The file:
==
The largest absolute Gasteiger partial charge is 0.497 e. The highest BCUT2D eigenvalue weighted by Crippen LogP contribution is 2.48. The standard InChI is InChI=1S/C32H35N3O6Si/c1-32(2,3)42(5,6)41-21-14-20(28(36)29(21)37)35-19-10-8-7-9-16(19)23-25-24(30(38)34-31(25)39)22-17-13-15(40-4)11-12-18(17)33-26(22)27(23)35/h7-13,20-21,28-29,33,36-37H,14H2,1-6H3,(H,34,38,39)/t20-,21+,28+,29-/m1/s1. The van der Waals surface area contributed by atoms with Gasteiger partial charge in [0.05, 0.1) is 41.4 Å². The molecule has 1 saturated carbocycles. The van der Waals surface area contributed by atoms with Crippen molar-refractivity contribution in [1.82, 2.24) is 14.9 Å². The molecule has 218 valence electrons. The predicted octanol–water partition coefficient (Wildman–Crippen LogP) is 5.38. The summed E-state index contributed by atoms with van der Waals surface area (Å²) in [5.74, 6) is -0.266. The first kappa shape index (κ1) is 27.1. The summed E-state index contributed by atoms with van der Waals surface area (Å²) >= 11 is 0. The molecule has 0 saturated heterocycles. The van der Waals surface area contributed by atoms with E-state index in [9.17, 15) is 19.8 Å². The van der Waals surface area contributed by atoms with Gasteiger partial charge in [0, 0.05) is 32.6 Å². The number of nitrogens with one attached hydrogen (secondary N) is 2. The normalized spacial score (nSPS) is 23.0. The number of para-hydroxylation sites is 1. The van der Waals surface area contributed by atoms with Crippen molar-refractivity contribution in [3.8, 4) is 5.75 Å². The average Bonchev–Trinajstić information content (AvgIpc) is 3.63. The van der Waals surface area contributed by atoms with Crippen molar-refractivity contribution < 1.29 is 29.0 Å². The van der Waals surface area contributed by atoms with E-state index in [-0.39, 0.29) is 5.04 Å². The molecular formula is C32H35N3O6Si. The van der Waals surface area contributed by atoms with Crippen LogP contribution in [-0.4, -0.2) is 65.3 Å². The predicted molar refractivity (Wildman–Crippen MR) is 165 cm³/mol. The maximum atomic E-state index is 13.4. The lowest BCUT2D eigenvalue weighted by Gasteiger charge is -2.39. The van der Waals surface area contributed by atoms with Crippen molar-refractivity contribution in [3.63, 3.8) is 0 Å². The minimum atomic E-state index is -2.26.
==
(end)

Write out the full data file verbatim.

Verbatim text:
The largest absolute Gasteiger partial charge is 0.497 e. The highest BCUT2D eigenvalue weighted by Crippen LogP contribution is 2.48. The standard InChI is InChI=1S/C32H35N3O6Si/c1-32(2,3)42(5,6)41-21-14-20(28(36)29(21)37)35-19-10-8-7-9-16(19)23-25-24(30(38)34-31(25)39)22-17-13-15(40-4)11-12-18(17)33-26(22)27(23)35/h7-13,20-21,28-29,33,36-37H,14H2,1-6H3,(H,34,38,39)/t20-,21+,28+,29-/m1/s1. The van der Waals surface area contributed by atoms with Gasteiger partial charge in [0.05, 0.1) is 41.4 Å². The molecule has 1 saturated carbocycles. The van der Waals surface area contributed by atoms with Crippen molar-refractivity contribution in [1.82, 2.24) is 14.9 Å². The molecule has 218 valence electrons. The predicted octanol–water partition coefficient (Wildman–Crippen LogP) is 5.38. The summed E-state index contributed by atoms with van der Waals surface area (Å²) in [5.74, 6) is -0.266. The first kappa shape index (κ1) is 27.1. The summed E-state index contributed by atoms with van der Waals surface area (Å²) >= 11 is 0. The molecule has 0 saturated heterocycles. The van der Waals surface area contributed by atoms with E-state index in [9.17, 15) is 19.8 Å². The van der Waals surface area contributed by atoms with Gasteiger partial charge in [0, 0.05) is 32.6 Å². The number of nitrogens with one attached hydrogen (secondary N) is 2. The normalized spacial score (nSPS) is 23.0. The number of para-hydroxylation sites is 1. The van der Waals surface area contributed by atoms with Crippen molar-refractivity contribution in [3.8, 4) is 5.75 Å². The average Bonchev–Trinajstić information content (AvgIpc) is 3.63. The van der Waals surface area contributed by atoms with Crippen molar-refractivity contribution < 1.29 is 29.0 Å². The van der Waals surface area contributed by atoms with E-state index in [-0.39, 0.29) is 5.04 Å². The molecular formula is C32H35N3O6Si. The van der Waals surface area contributed by atoms with Crippen LogP contribution in [-0.4, -0.2) is 65.3 Å². The predicted molar refractivity (Wildman–Crippen MR) is 165 cm³/mol. The maximum atomic E-state index is 13.4. The lowest BCUT2D eigenvalue weighted by Gasteiger charge is -2.39. The van der Waals surface area contributed by atoms with Crippen molar-refractivity contribution in [3.63, 3.8) is 0 Å². The minimum atomic E-state index is -2.26.